A Publication
of Reliable Methods
for the Preparation
of Organic Compounds
Annual Volume
Org. Synth. 1990, 68, 243
DOI: 10.15227/orgsyn.068.0243
Submitted by J. H. Munch1 and C. D. Gutsche2.
Checked by Daniel T. Daly and James D. White.
1. Procedure
A slurry prepared from 100 g (0.67 mol) of p-tert-butylphenol, 35 g (ca. 1.1 mol) of paraformaldehyde (Note 1), and 2.0 mL (0.02 mol) of 10 N sodium hydroxide (Note 2) in 600 mL of xylene is placed in a 2-L, round-bottomed, three-necked flask fitted with a Dean–Stark water collector and a mechanical stirrer. The air in the flask is replaced with nitrogen, and the stirred contents of the flask are heated to reflux by means of a heating mantle. After 30 min a homogeneous solution is obtained, and after 1 hr a white precipitate begins to form. The reaction mixture is refluxed for 4 hr, the heating mantle is removed, the mixture is allowed to cool to room temperature, and the precipitate is removed by filtration. The crude product is washed, in succession, with 400-mL portions of toluene, ether, acetone, and water and is then dried under reduced pressure. It is dissolved in ca. 1600 mL of boiling chloroform. The chloroform is concentrated to ca. 1200 mL, the solution is cooled to room temperature, and the precipitate is collected by filtration to yield 67–70 g (62–65%) of a colorless powder, dec 418–420°C (Note 3) and (Note 4).
2. Notes
1. p-tert-Butylphenol from Aldrich Chemical Company, Inc., mp 98–101°C, and paraformaldehyde from Fisher Chemical Company, Certified ACS grade, were used.
2. Other bases, including KOH, RbOH, and CsOH, also work with approximately the same results, but LiOH is considerably inferior.
3. The (solvated) product can be obtained in crystalline form but, on standing in air for a few minutes, the colorless, glistening needles change to a white powder as the result of loss of solvent of crystallization. Considerable variation in the melting point of this material is noted. The product generally melts above 400°C, but sometimes the melting point falls to ca. 395°C or even lower. Undoubtedly, this is due to impurities such as metal ions and/or other cyclic oligomers that are incompletely removed in the recrystallization (see (Note 4)).
4. Evaporation of the xylene filtrate and trituration of the residue with methylene chloride yields ca. 11 g of solid that consists mainly of cyclic hexamer and cyclic tetramer. The methylene chloride contains, inter alia, cyclic pentamer, cyclic heptamer, and bishomo compound, and these can be obtained as pure samples in low yield by fractional crystallization procedures. The composition of the reaction mixtures can be qualitatively established by TLC by means of the following Rf values in 9 : 1 petroleum ether/acetone and 1 : 1 petroleum ether/methylene chloride, respectively: (a) cyclic octamer—0.54, 0.85, (b) cyclic heptamer—0.40, 0.78, (c) cyclic hexamer—0.54, 0.76, (d) cyclic pentamer—0.74, 0.68, (e) cyclic tetramer—0.63, 0.66, and (f) bishomooxa compound—0.66, 0.56.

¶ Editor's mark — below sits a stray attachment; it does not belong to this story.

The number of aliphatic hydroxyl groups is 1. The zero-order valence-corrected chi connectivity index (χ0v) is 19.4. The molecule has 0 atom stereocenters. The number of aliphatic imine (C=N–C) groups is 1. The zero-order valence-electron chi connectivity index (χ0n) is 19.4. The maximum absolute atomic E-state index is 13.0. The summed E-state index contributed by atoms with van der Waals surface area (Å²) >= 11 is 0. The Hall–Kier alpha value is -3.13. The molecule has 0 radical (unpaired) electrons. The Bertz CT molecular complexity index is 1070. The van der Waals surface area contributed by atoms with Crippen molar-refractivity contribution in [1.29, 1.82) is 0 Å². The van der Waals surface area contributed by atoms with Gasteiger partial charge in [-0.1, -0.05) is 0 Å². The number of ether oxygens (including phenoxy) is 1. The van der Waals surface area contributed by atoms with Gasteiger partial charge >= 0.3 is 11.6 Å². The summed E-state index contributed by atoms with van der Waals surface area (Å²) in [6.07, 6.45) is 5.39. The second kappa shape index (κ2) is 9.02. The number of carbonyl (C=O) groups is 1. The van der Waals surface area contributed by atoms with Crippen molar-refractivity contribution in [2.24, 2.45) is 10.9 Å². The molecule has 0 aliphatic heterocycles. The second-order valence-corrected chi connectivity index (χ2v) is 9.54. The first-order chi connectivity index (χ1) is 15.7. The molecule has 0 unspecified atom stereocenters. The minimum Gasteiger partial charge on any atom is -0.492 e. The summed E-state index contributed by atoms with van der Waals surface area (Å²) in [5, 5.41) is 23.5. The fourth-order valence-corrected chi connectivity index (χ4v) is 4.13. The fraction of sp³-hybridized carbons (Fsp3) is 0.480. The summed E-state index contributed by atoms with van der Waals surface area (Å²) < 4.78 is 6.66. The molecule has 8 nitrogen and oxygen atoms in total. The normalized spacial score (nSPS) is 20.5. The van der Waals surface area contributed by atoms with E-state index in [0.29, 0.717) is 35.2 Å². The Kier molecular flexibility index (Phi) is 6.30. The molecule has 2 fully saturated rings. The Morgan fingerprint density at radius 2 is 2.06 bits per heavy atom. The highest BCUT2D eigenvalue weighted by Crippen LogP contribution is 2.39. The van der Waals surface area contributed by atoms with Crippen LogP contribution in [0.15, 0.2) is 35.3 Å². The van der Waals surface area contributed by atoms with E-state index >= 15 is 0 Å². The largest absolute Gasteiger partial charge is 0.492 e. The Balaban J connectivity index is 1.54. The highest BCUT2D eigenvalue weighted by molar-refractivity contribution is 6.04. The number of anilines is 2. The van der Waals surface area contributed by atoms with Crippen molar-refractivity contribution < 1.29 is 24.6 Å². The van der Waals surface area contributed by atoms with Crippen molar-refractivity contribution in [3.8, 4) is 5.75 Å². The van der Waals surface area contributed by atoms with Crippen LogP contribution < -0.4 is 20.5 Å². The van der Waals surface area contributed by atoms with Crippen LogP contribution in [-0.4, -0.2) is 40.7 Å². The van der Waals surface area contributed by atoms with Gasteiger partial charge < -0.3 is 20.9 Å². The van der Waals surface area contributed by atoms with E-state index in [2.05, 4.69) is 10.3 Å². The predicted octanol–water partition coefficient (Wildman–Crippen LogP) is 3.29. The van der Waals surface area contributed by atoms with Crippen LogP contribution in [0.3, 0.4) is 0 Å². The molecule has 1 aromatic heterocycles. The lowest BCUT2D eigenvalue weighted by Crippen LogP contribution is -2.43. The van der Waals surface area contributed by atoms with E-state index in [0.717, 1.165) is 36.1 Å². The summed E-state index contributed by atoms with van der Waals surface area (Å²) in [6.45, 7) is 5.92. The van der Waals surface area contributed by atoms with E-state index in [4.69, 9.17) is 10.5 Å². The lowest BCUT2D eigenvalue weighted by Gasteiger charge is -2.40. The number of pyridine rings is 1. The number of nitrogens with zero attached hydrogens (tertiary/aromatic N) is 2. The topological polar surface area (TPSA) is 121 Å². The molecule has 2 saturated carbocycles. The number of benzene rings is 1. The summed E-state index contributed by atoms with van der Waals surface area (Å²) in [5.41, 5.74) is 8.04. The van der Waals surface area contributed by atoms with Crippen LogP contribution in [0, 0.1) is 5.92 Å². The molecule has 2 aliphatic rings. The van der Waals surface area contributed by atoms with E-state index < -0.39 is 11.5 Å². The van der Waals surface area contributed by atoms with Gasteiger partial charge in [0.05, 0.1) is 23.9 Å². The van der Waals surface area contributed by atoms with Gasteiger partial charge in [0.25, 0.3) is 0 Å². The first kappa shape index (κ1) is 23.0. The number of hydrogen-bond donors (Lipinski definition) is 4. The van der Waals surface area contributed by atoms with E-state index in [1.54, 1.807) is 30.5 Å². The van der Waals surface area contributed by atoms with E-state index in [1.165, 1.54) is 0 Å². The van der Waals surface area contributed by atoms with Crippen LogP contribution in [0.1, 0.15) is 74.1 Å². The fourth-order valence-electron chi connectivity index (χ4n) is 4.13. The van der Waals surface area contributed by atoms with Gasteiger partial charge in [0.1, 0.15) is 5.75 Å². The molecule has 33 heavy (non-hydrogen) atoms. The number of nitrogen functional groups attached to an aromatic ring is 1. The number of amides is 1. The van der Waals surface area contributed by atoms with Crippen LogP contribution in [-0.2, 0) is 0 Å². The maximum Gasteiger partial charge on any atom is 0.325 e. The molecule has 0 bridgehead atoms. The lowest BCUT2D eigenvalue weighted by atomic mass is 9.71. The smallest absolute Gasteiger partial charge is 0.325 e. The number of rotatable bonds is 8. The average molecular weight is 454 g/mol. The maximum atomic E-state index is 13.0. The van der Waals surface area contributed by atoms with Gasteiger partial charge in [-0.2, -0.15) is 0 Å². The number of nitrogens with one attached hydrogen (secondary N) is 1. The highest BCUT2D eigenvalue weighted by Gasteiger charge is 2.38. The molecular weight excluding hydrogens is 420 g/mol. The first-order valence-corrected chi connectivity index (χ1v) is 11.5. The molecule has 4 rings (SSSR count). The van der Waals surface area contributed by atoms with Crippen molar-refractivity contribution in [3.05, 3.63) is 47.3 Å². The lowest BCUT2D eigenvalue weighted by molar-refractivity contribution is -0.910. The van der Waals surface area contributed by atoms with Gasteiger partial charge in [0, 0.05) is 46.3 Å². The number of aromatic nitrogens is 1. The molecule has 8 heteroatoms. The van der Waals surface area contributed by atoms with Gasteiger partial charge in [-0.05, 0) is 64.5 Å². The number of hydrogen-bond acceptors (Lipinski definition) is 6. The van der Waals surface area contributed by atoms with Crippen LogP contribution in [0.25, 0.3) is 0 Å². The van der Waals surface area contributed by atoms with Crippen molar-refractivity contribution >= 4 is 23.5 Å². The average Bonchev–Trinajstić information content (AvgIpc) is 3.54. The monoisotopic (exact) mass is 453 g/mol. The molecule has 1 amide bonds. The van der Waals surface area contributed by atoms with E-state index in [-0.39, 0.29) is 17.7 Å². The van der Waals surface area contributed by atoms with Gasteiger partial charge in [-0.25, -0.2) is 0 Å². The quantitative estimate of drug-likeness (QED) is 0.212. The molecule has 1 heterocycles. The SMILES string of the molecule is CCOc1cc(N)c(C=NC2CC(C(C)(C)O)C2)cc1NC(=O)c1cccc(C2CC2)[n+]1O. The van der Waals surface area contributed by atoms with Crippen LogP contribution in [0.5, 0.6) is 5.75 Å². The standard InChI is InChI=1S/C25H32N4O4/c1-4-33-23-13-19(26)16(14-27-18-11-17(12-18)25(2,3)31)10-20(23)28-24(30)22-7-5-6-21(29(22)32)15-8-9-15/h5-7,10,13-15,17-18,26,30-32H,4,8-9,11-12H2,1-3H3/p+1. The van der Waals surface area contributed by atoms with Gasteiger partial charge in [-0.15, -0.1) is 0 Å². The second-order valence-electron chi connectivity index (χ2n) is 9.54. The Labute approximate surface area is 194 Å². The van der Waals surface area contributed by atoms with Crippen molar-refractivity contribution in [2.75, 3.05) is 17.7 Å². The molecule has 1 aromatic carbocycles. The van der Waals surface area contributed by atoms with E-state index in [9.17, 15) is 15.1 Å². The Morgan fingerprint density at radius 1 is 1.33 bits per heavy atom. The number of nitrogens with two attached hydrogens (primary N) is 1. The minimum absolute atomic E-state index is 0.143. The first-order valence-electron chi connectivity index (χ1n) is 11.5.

3. Discussion
This method for preparing p-tert-butylcalix[8]arene was first described in the patent literature3 by chemists of the Petrolite Corporation, St. Louis, MO and, therefore, is often referred to as the "Petrolite procedure." It was introduced into journal literature by Gutsche et al.4 Although the procedure is restricted to phenols substituted in the p-position with electronically neutral groups, it is more general in its application than the accompanying procedures for the calix[4]arenes and calix[6]arenes and has been used with p-isopropylphenol,5 p-tert-pentylphenol,5 p-(1,1,3,3-tetramethylbutyl)phenol,6 and p-phenylphenol.7

References and Notes
  1. Petrolite Corporation, St. Louis, MO 63119;
  2. Department of Chemistry, Washington University, St. Louis, MO 63130.
  3. Buriks, R. S.; Fauke, A. R.; Munch, J. H. U.S. Patent 4 259 464, 1981; Chem. Abstr. 1981, 94, P209, 722x.
  4. Gutsche, C. D.; Dhawan, B.; No, K. H.; Muthukrishnan, R. J. Am. Chem. Soc. 1981, 103, 3782.
  5. Dhawan, B.; Chen, S. I.; Gutsche, C. D. Makromol. Chem. 1987, 188, 921.
  6. Cornforth, J. W.; D'Arcy Hart, P.; Nicholls, G. A.; Rees, R. J. W.; Stock, J. A. Br. J. Pharmacol. 1955, 10, 73.
  7. Gutsche, C. D.; Pagoria, P. F. J. Org. Chem. 1985, 50, 5795.

Chemical Abstracts Nomenclature (Collective Index Number);
(Registry Number)

petroleum ether


ether (60-29-7)

sodium hydroxide (1310-73-2)

chloroform (67-66-3)

nitrogen (7727-37-9)

acetone (67-64-1)

toluene (108-88-3)

xylene (106-42-3)

methylene chloride (75-09-2)

p-phenylphenol (92-69-3)

p-tert-butylphenol (98-54-4)

p-isopropylphenol (99-89-8)

p-tert-pentylphenol (80-46-6)

p-(1,1,3,3-tetramethylbutyl)phenol (140-66-9)

paraformaldehyde (30525-89-4)